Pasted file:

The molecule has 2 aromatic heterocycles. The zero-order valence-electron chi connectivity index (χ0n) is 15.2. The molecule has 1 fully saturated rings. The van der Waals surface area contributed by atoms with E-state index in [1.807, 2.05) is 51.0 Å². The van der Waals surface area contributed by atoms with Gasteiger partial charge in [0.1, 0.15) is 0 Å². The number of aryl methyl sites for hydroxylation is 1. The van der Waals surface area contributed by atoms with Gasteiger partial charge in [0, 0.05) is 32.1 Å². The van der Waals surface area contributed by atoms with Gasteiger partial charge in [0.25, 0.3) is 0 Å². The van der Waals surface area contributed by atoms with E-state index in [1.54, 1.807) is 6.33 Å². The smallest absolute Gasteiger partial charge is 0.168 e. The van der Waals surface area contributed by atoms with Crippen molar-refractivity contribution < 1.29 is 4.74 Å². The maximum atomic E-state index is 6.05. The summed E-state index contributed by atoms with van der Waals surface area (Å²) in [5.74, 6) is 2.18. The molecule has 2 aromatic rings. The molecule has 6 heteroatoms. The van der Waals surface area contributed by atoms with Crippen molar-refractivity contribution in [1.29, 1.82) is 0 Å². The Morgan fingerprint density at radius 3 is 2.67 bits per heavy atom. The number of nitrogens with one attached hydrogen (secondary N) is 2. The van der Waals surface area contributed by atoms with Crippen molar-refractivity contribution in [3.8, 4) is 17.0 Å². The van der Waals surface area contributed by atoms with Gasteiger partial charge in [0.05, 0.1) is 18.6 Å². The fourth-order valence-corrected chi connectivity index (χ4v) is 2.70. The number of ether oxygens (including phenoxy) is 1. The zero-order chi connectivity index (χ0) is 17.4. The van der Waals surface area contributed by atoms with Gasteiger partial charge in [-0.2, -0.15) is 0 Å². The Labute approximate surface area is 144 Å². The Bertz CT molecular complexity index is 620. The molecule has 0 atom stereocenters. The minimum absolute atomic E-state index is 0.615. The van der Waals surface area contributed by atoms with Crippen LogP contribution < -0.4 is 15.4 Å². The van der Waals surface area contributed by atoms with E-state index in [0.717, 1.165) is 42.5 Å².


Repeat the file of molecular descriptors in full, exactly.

The molecule has 2 aromatic heterocycles. The zero-order valence-electron chi connectivity index (χ0n) is 15.2. The molecule has 1 fully saturated rings. The van der Waals surface area contributed by atoms with E-state index in [1.807, 2.05) is 51.0 Å². The van der Waals surface area contributed by atoms with Gasteiger partial charge in [0.1, 0.15) is 0 Å². The number of aryl methyl sites for hydroxylation is 1. The van der Waals surface area contributed by atoms with Gasteiger partial charge in [0, 0.05) is 32.1 Å². The van der Waals surface area contributed by atoms with Gasteiger partial charge in [0.25, 0.3) is 0 Å². The van der Waals surface area contributed by atoms with E-state index in [1.54, 1.807) is 6.33 Å². The smallest absolute Gasteiger partial charge is 0.168 e. The van der Waals surface area contributed by atoms with Crippen molar-refractivity contribution < 1.29 is 4.74 Å². The maximum atomic E-state index is 6.05. The summed E-state index contributed by atoms with van der Waals surface area (Å²) in [5.74, 6) is 2.18. The molecule has 2 aromatic rings. The molecule has 6 heteroatoms. The van der Waals surface area contributed by atoms with Crippen molar-refractivity contribution in [1.29, 1.82) is 0 Å². The Morgan fingerprint density at radius 3 is 2.67 bits per heavy atom. The number of nitrogens with one attached hydrogen (secondary N) is 2. The van der Waals surface area contributed by atoms with Crippen molar-refractivity contribution in [3.8, 4) is 17.0 Å². The van der Waals surface area contributed by atoms with Gasteiger partial charge in [0.05, 0.1) is 18.6 Å². The fourth-order valence-corrected chi connectivity index (χ4v) is 2.70. The number of ether oxygens (including phenoxy) is 1. The zero-order chi connectivity index (χ0) is 17.4. The van der Waals surface area contributed by atoms with Gasteiger partial charge in [-0.2, -0.15) is 0 Å². The Labute approximate surface area is 144 Å². The Bertz CT molecular complexity index is 620. The molecule has 0 atom stereocenters. The minimum absolute atomic E-state index is 0.615. The van der Waals surface area contributed by atoms with Crippen LogP contribution < -0.4 is 15.4 Å². The van der Waals surface area contributed by atoms with E-state index in [0.717, 1.165) is 42.5 Å².